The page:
The holiday which is observed in this nation this month is a most remarkable and a most wonderful holiday. It, at least in a small way, stirs people to remembering that there is a God and to have reverence toward him. Yet, this remembrance of God is waning. Since the first celebrations of Thanksgiving in this country by the pilgrim fathers, many of our government leaders and presidents have made special Thanksgiving Day proclamations. We note these specific instances. In 1676, one hundred years prior to our nation’s independence, the first official governmental proclamation of Thanksgiving was made by the governing council of Charlestown, Massachusetts. The proclamation was the equivalent of about a page and a half of this magazine, and contained 21 direct or indirect references to God. It also concluded with a quotation of the entire 96th Psalm.

Over one hundred years later, in 1789, President George Washington gave the first presidential proclamation of a day of Thanksgiving. It was similar in length to the one given in 1676, and contained 12 references to God. President Abraham Lincoln likewise issued a similar-length proclamation in 1863, containing 7 references to God. Last year, President Barak Obama’s 2011 Thanksgiving Day proclamation, also of similar length, made only 1 reference to God.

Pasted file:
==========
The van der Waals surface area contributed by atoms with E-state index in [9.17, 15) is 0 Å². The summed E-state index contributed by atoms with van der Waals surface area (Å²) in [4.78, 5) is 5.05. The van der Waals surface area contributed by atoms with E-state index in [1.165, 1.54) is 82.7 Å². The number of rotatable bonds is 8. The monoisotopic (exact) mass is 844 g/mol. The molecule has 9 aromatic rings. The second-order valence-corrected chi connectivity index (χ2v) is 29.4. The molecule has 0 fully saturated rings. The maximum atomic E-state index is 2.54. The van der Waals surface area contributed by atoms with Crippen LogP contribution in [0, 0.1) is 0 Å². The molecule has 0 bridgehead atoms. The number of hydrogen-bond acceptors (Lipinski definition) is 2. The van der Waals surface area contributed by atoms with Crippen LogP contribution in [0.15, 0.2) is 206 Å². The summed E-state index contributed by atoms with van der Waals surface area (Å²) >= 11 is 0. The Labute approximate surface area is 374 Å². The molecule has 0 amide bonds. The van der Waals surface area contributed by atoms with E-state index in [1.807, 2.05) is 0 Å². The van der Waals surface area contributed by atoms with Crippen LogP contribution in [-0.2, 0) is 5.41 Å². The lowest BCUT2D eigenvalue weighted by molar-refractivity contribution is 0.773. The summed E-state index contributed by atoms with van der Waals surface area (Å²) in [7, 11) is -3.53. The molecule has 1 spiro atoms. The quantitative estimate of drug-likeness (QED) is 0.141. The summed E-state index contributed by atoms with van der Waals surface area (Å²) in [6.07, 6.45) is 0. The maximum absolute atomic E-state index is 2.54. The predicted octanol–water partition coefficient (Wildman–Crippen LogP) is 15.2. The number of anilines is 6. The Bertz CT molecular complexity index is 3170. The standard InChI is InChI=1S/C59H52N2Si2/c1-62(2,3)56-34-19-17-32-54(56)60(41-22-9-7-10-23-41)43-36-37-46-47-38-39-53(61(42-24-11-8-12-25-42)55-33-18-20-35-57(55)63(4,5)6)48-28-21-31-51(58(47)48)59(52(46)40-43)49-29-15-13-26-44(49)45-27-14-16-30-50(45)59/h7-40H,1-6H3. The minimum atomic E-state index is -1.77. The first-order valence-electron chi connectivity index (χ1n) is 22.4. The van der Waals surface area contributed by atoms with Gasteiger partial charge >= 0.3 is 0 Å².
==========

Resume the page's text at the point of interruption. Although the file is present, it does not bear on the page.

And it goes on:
Thus it is not surprising to us when we observe that Thanksgiving has become a day of feasting, and most people think of food more than of God on that day. They forget that the day was designed to remind people in this nation of their wise, loving, just, and powerful Creator, and to give him thanks. The question could be asked, “Why are people in this country not like our pilgrim fathers, having the spirit of thankfulness?” One answer might be that the problems and perplexities, suffering, sickness, pain and death—which affects everyone—overshadows the people’s thoughts of God’s goodness. Another answer might be that most people are selfishly engrossed in their own pursuits, or that the great Adversary of God, Satan, has blinded the minds of men. Yet another answer may be that they are imperfect and forget so easily, failing to exercise their reasoning powers with regard to God’s goodness.